The Women and Leadership Summit
Students briefly focus for one to two weeks over the course of a semester on a specific assignment or topic connected with the course, community, and/or social justice issue. These classes allow for more time on readings and discussions, but invite expertise from other community leaders, or allow classrooms into the community.
Classes that have integrated this approach include:
Silvia Sacoon’s Mathematics of Puzzles & Games
David Woolner’s US-Russian Relations and the Founding of the UN
Maria Cecire’s Falling in Love
Swapan Jain’s Art & Science of Fermentation
Gabriel Perron’s Food Microbiology: Cider Making
Project examples include:
A final paper or presentation reflecting on a guest speaker or site of engagement and its relevance to course theory;
Putting course theory into practice by flipping the classroom and having each student present on a theoretical framework and how it could be used to address a community need
Consistency is key. This model retains the notion that students should have a consistent, engaging presence in the community so as to understand and/or apply theoretical discussions that occur in the classroom.
Course Examples Peter Klein’s Hudson Valley Cities: Environmental (In)Justice: By working specifically with Kingston, and its community organizations, students gained insight on the local operations of a nearby city. Visits to the classroom by community leaders, as well as students frequently exploring Kingston, contextualized class readings in tangible, realistic ways. Students also partook in several community conversations with local non profit leaders and community activists to thoroughly understand the community with which they were engaging.
Chris Lindner’s Historical Archeology: Students visited one archaeology site per semester on a weekly basis to engage with not only the artifacts, but the community as well. Students learned about the history of Germantown’s parsonage and/or Bard’s campus from the items they discovered as well as local historians and residents who shared stories about the surrounding areas.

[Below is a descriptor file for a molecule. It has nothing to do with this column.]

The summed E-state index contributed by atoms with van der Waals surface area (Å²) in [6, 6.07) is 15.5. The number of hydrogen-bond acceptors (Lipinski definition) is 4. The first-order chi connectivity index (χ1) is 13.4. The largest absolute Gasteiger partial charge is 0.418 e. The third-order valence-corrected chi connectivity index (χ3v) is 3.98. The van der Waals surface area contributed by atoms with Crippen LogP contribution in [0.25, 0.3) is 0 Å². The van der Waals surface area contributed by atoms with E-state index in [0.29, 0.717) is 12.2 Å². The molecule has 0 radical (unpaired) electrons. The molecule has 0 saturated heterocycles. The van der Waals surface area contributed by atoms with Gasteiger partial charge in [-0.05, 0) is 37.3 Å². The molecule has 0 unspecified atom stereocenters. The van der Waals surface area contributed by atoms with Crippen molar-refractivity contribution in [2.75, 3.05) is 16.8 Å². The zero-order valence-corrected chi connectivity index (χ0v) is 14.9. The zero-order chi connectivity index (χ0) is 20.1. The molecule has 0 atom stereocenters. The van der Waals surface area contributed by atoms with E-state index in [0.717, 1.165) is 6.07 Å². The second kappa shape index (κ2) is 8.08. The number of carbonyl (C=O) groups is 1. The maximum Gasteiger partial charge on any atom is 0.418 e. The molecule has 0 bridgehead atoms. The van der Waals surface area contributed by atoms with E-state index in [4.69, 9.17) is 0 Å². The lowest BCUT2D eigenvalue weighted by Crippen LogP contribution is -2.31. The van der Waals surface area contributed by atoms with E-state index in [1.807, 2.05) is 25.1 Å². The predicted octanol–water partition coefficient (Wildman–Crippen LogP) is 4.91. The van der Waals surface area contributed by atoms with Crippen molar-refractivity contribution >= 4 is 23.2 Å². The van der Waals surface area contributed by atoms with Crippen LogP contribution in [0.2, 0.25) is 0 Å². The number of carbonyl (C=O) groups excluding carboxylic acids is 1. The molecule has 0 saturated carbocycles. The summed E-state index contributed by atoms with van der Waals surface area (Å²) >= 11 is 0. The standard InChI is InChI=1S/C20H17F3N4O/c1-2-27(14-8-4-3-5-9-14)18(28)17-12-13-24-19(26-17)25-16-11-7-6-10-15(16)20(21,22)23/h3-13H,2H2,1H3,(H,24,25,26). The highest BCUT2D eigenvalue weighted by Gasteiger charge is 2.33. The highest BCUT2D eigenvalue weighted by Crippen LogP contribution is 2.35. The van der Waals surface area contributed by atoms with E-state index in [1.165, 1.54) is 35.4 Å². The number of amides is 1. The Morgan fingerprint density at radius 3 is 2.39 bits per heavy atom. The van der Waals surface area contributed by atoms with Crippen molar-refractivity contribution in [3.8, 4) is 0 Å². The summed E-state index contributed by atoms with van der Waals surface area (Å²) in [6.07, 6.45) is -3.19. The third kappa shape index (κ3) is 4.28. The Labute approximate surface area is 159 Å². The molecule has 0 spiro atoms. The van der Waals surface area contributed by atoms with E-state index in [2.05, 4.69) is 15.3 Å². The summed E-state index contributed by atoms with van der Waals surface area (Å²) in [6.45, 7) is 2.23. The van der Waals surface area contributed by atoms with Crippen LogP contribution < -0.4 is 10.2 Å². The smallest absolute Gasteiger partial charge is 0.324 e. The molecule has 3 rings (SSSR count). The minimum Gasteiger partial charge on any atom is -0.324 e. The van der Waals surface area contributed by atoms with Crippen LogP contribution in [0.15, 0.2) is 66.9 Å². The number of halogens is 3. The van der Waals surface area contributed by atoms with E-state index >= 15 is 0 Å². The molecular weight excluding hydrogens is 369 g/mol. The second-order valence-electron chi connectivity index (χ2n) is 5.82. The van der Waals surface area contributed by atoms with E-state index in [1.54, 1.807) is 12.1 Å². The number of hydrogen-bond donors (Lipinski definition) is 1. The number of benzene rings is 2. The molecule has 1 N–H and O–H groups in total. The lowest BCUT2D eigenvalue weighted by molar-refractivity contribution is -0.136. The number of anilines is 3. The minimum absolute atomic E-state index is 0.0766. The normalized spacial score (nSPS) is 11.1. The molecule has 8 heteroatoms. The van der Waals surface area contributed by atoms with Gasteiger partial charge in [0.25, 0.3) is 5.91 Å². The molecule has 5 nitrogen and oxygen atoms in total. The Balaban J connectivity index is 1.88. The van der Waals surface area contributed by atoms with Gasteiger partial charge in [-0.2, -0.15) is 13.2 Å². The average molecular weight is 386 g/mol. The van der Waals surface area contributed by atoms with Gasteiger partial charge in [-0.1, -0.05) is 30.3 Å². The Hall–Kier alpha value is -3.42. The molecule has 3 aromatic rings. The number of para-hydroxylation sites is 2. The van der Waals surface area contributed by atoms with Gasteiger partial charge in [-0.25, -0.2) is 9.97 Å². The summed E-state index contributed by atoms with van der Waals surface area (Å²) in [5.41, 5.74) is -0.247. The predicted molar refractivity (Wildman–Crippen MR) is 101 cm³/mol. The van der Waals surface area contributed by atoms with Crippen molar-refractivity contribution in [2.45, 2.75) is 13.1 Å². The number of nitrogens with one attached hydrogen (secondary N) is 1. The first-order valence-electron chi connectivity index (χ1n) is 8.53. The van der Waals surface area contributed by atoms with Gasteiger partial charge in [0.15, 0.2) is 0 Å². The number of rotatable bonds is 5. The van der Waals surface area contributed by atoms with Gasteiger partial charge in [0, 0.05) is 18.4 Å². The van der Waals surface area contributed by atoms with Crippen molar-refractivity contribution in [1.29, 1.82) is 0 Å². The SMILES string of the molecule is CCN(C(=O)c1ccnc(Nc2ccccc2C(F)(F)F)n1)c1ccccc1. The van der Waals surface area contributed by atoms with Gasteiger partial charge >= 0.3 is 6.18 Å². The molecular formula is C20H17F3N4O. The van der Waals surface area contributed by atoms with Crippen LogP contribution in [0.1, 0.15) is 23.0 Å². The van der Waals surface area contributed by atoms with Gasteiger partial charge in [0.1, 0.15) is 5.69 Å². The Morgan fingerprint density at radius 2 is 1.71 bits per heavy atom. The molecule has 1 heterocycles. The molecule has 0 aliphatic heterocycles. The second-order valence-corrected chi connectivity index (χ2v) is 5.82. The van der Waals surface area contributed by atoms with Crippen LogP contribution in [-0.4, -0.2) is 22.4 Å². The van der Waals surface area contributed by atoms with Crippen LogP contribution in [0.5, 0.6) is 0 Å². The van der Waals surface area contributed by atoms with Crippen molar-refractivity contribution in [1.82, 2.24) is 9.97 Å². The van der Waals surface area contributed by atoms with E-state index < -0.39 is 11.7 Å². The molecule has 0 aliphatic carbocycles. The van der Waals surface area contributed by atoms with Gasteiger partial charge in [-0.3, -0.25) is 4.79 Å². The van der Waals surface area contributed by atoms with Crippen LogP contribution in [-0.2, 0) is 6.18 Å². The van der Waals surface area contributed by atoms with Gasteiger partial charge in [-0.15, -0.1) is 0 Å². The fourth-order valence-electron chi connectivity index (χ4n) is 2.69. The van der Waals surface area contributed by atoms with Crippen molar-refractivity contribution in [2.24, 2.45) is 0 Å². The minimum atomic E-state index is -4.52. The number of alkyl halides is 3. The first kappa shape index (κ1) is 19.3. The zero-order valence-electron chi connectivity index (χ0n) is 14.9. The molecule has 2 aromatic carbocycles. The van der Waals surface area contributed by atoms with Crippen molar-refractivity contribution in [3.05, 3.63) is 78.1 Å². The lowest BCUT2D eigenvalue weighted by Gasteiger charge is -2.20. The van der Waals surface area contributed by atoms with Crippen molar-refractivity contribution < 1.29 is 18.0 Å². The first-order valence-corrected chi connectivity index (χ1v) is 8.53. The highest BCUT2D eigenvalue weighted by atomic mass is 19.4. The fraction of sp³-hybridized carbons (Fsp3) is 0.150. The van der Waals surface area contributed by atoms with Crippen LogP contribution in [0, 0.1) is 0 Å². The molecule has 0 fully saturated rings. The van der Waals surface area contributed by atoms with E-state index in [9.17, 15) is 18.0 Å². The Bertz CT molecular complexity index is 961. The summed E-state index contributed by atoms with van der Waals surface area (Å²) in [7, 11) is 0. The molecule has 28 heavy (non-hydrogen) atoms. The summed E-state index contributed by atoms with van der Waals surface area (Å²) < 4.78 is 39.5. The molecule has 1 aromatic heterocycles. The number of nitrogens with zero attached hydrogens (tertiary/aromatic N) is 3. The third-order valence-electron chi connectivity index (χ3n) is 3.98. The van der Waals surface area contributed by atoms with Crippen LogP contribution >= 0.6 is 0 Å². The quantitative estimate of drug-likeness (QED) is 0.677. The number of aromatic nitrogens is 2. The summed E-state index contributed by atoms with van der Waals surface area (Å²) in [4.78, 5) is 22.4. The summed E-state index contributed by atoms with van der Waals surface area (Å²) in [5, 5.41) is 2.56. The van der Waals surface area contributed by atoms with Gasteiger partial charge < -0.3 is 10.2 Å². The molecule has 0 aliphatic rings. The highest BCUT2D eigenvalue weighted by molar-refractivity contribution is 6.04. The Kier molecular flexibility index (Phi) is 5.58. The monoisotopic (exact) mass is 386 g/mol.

Capstone or Practicum
Synthesizing understanding. This model is intended for students who already have experience being of service to a community. Courses using this model will ask students to take knowledge and experience they have obtained in the past and apply it toward relevant community work.
EUS Practicum: The practicum is meant to be an introduction to EUS-related careers and work (such as policy, planning, farming, and design). Primarily as a problem-solving class, the goal of the practicum is to offer students applied and engaged “real world” hands-on experience, working with a practitioner, to better understand how non-academics address problems and leverage systems. Practicums are taught by trained professionals and faculty, and the problems addressed shift widely. We have found that practicums are most successful when the practitioner is already familiar with Bard’s campus, the Hudson Valley, and the goals of the EUS program specifically, as the practicum often involves site visits and guest lectures as well as addressing local issues.